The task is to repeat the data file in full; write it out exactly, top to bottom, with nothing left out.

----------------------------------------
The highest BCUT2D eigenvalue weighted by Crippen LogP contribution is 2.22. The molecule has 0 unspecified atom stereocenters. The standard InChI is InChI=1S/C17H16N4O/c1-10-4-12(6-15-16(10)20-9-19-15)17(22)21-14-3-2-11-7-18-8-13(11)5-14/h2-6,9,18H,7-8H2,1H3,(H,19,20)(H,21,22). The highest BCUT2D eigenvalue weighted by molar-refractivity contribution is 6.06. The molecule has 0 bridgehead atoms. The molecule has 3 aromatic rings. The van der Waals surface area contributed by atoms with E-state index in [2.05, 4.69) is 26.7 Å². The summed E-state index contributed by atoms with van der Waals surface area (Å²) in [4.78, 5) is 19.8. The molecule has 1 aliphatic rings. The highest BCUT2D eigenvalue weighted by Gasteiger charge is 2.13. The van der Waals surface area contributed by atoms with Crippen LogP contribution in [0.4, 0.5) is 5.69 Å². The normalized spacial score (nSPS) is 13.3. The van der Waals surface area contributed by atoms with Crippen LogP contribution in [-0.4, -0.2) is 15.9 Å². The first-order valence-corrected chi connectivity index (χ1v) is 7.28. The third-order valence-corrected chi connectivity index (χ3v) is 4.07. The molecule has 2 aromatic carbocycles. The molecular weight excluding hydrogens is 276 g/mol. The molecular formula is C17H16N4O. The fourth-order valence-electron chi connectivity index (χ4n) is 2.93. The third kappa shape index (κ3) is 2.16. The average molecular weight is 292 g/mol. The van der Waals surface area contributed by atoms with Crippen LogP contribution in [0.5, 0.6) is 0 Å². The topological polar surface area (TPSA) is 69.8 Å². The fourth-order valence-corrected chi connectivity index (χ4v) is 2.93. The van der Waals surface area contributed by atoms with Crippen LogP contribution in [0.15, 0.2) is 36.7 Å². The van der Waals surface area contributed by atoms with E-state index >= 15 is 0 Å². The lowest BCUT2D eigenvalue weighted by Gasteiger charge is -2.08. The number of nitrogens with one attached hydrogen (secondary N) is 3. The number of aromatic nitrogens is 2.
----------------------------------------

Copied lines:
The highest BCUT2D eigenvalue weighted by Crippen LogP contribution is 2.22. The molecule has 0 unspecified atom stereocenters. The standard InChI is InChI=1S/C17H16N4O/c1-10-4-12(6-15-16(10)20-9-19-15)17(22)21-14-3-2-11-7-18-8-13(11)5-14/h2-6,9,18H,7-8H2,1H3,(H,19,20)(H,21,22). The highest BCUT2D eigenvalue weighted by molar-refractivity contribution is 6.06. The molecule has 0 bridgehead atoms. The molecule has 3 aromatic rings. The van der Waals surface area contributed by atoms with E-state index in [2.05, 4.69) is 26.7 Å². The summed E-state index contributed by atoms with van der Waals surface area (Å²) in [4.78, 5) is 19.8. The molecule has 1 aliphatic rings. The highest BCUT2D eigenvalue weighted by Gasteiger charge is 2.13. The van der Waals surface area contributed by atoms with Crippen LogP contribution in [0.4, 0.5) is 5.69 Å². The normalized spacial score (nSPS) is 13.3. The van der Waals surface area contributed by atoms with Crippen LogP contribution in [-0.4, -0.2) is 15.9 Å². The first-order valence-corrected chi connectivity index (χ1v) is 7.28. The third-order valence-corrected chi connectivity index (χ3v) is 4.07. The molecule has 2 aromatic carbocycles. The molecular weight excluding hydrogens is 276 g/mol. The molecular formula is C17H16N4O. The fourth-order valence-electron chi connectivity index (χ4n) is 2.93. The third kappa shape index (κ3) is 2.16. The average molecular weight is 292 g/mol. The van der Waals surface area contributed by atoms with Crippen LogP contribution in [0.5, 0.6) is 0 Å². The topological polar surface area (TPSA) is 69.8 Å². The fourth-order valence-corrected chi connectivity index (χ4v) is 2.93. The van der Waals surface area contributed by atoms with Crippen LogP contribution in [0.15, 0.2) is 36.7 Å². The van der Waals surface area contributed by atoms with E-state index >= 15 is 0 Å². The lowest BCUT2D eigenvalue weighted by Gasteiger charge is -2.08. The number of nitrogens with one attached hydrogen (secondary N) is 3. The number of aromatic nitrogens is 2.